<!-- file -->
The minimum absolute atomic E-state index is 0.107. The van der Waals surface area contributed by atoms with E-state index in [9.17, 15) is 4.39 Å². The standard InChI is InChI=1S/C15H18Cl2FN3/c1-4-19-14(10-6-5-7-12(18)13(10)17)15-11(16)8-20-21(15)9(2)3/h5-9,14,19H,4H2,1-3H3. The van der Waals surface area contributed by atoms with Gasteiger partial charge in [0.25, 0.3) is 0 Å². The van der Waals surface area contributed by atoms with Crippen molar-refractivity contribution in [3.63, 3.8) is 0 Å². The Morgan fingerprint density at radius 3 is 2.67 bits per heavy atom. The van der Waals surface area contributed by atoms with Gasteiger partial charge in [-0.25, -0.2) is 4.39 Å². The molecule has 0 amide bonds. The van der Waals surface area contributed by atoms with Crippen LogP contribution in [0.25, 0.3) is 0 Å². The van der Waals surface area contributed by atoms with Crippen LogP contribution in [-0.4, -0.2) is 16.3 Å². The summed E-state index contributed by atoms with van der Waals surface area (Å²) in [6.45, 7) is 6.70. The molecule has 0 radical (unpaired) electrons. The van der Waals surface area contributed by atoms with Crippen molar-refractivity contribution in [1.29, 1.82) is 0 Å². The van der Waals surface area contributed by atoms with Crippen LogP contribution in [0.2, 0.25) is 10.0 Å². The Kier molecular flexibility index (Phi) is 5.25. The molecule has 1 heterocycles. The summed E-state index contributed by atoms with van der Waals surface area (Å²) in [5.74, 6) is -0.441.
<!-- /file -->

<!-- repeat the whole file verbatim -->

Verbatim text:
The minimum absolute atomic E-state index is 0.107. The van der Waals surface area contributed by atoms with E-state index in [9.17, 15) is 4.39 Å². The standard InChI is InChI=1S/C15H18Cl2FN3/c1-4-19-14(10-6-5-7-12(18)13(10)17)15-11(16)8-20-21(15)9(2)3/h5-9,14,19H,4H2,1-3H3. The van der Waals surface area contributed by atoms with Gasteiger partial charge in [0.25, 0.3) is 0 Å². The van der Waals surface area contributed by atoms with Crippen molar-refractivity contribution in [3.63, 3.8) is 0 Å². The Morgan fingerprint density at radius 3 is 2.67 bits per heavy atom. The van der Waals surface area contributed by atoms with Gasteiger partial charge in [-0.25, -0.2) is 4.39 Å². The molecule has 0 amide bonds. The van der Waals surface area contributed by atoms with Crippen LogP contribution in [0.25, 0.3) is 0 Å². The van der Waals surface area contributed by atoms with Crippen LogP contribution in [-0.4, -0.2) is 16.3 Å². The summed E-state index contributed by atoms with van der Waals surface area (Å²) in [6.45, 7) is 6.70. The molecule has 0 radical (unpaired) electrons. The van der Waals surface area contributed by atoms with Crippen molar-refractivity contribution in [1.29, 1.82) is 0 Å². The van der Waals surface area contributed by atoms with Crippen LogP contribution in [0.2, 0.25) is 10.0 Å². The Kier molecular flexibility index (Phi) is 5.25. The molecule has 1 heterocycles. The summed E-state index contributed by atoms with van der Waals surface area (Å²) in [5.74, 6) is -0.441.